WASHINGTON: Republicans are attacking the Democrats $1.9 trillion COVID-19 relief package as too costly, economically damaging and overtly partisan, an all-angles attempt to derail new President Joe Bidens top priority as it starts moving through a Congress his party controls only narrowly.
Five House committees worked Wednesday on their pieces of sweeping legislation that would send $1,400 payments to some Americans. It would also provide hundreds of billions for state and local governments and to boost vaccination efforts, raise tax credits for children and increase unemployment benefits. Democratic leaders hope for House passage later this month, with Senate approval and a bill on Bidens desk by mid-March.
This is the moment, said Ways and Means Committee Chairman Richard Neal, D-Mass., citing the pandemics human and economic toll.
As committees worked, Republicans launched amendments spotlighting what they see as the legislations soft spots. Their themes were clear: Democrats are overspending, hurting workers and employers’ job markets, opening doors to fraud and rewarding political allies allegations that Democrats dismiss as ludicrous.
The proposals signaled that Bidens plan faces solid Republican opposition in a House and Senate where Democrats have few votes to spare, while forcing Democrats to take positions that could tee up GOP campaign ads for the 2022 elections.
There were amendments to reduce the $400 extra in weekly jobless benefits Democrats want to provide through August and exempt the smallest businesses from Democrats plans to gradually raise the minimum wage to $15 hourly from $7.25.
Others would put strings on emergency funds to help schools reopen safely, requiring that schools offer in-person classes or give the money to parents for education savings accounts if they remain closed. Still others would have made sure assistance for renters, homeowners and the airline industry didnt extend long after the pandemic ends, and divided $26 billion for urban transportation systems between cities and rural areas, which many Republicans represent.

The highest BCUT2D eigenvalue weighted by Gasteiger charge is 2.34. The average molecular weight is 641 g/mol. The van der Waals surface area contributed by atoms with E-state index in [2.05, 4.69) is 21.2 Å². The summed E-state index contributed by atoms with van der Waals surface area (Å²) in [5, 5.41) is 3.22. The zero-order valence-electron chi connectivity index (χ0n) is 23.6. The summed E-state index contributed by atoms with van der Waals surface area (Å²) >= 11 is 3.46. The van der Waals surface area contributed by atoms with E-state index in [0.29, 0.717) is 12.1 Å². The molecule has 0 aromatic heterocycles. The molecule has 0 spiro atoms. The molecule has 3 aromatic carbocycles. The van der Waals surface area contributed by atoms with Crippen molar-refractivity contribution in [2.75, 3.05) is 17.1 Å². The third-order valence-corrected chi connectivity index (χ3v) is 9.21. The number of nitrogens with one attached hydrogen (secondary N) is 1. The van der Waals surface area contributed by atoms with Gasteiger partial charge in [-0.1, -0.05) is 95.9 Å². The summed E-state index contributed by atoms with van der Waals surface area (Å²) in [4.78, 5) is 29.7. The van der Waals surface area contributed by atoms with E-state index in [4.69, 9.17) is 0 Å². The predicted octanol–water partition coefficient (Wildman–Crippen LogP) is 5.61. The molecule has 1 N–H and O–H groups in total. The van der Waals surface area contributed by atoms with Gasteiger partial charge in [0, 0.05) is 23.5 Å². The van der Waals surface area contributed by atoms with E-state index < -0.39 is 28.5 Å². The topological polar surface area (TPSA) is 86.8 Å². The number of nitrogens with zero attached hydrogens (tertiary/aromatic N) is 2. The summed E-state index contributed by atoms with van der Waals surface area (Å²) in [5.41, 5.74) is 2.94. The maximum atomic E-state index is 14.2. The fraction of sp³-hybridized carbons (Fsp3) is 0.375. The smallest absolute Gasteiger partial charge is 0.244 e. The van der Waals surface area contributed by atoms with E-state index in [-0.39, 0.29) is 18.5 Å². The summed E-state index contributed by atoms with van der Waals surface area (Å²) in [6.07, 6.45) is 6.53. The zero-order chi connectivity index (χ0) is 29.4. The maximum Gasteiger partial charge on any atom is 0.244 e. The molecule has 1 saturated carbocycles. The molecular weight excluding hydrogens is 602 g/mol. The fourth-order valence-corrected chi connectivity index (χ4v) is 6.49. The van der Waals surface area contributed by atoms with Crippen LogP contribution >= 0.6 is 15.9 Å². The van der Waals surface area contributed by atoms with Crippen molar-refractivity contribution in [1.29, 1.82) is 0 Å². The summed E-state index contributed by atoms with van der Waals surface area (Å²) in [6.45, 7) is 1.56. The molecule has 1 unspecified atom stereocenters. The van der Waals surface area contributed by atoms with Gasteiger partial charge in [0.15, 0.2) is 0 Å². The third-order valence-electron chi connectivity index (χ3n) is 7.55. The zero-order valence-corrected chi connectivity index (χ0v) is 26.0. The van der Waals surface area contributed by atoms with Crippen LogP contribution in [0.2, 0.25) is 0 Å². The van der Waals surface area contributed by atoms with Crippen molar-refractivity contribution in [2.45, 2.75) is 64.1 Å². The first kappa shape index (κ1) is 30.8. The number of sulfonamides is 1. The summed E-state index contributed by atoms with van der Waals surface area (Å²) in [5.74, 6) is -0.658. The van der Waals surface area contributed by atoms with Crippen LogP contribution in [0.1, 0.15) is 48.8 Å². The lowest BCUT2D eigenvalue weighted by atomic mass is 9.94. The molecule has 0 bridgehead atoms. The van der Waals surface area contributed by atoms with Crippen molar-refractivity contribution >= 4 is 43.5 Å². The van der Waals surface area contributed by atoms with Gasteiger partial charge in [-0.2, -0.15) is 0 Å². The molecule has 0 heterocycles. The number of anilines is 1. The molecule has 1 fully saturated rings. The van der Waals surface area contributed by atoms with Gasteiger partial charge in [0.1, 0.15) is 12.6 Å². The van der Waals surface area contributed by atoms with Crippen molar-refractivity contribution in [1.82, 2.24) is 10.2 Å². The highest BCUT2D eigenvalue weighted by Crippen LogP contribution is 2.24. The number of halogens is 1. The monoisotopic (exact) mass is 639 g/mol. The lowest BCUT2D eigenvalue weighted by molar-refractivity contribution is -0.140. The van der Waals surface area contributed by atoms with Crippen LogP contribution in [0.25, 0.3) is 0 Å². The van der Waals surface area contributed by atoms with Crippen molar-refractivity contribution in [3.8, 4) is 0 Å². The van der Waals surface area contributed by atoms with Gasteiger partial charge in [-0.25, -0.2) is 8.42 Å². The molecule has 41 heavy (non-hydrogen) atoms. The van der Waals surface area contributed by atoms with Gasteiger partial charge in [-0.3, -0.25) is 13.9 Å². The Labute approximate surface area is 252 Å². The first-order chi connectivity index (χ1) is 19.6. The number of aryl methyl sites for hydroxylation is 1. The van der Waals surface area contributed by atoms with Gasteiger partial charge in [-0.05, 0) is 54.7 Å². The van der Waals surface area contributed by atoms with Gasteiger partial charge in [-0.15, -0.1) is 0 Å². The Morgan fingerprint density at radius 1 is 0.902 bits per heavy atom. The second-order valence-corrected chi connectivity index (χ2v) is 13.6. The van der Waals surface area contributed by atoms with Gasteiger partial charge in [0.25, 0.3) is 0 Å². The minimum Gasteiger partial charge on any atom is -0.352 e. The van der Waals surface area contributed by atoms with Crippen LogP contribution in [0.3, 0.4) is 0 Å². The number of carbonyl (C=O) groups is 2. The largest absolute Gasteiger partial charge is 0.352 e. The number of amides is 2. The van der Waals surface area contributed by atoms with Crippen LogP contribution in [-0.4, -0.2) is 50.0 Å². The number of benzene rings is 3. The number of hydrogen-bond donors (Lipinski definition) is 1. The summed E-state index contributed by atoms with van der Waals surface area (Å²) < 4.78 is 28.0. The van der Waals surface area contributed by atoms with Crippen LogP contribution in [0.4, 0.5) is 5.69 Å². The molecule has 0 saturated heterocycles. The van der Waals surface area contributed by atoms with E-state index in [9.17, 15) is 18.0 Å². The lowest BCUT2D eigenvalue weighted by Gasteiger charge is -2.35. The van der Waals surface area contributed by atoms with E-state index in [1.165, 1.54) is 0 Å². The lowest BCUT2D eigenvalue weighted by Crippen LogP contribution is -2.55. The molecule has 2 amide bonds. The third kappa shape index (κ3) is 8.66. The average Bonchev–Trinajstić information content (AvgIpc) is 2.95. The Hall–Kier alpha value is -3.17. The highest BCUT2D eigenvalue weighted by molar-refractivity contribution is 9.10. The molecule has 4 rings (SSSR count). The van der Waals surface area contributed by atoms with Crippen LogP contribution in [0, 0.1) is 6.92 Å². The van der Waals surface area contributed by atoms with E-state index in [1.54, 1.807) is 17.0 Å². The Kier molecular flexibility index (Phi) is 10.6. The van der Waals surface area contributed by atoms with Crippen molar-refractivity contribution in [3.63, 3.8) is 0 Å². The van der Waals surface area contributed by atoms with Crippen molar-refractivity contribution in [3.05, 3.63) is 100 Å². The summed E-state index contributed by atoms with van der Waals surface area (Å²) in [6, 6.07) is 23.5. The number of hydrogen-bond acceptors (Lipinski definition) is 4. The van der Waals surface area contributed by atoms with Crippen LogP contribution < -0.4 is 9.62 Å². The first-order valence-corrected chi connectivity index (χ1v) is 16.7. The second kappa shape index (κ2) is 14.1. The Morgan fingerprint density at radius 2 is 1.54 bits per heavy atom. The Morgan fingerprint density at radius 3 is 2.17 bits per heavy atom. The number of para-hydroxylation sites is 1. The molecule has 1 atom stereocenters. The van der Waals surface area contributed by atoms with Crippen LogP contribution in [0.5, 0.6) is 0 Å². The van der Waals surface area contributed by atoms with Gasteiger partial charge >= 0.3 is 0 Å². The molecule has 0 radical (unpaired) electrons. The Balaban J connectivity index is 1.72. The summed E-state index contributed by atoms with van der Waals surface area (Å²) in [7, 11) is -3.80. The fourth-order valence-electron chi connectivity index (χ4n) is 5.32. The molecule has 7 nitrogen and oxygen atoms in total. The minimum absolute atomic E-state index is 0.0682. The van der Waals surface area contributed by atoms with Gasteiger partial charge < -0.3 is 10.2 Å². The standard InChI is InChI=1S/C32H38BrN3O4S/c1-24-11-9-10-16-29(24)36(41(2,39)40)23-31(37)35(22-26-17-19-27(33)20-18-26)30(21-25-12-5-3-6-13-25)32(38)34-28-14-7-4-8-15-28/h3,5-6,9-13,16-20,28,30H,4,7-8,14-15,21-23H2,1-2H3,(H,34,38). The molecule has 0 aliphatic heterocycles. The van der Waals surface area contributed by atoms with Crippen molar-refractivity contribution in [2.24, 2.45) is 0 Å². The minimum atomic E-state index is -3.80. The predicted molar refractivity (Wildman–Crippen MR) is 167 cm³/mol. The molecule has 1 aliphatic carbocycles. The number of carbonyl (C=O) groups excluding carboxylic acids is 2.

I dont know if the White House knows this, but youre supposed to be creating jobs, not killing them, said Texas Rep. Kevin Brady, the top Republican on the Ways and Means panel. He said that while his party has backed over $3 trillion in earlier pandemic relief bills, whatever this rushed, partisan, special interest stimulus package does, it comes with no bipartisan discussion, no opportunity for finding common ground.
Biden campaigned on reuniting a country riven by President Donald Trumps divisive four years. He met two weeks ago with 10 GOP senators to discuss the COVID-19 plan in a session that seemed cordial but has produced no visible movement.
Democrats say attempts to compromise with Republicans wasted time and resulted in a package that proved too small when President Barack Obama sought an economic stimulus compromise in 2009, his first year. They want to finish this initial Biden goal without any stumbles and before emergency jobless benefits expire on March 14.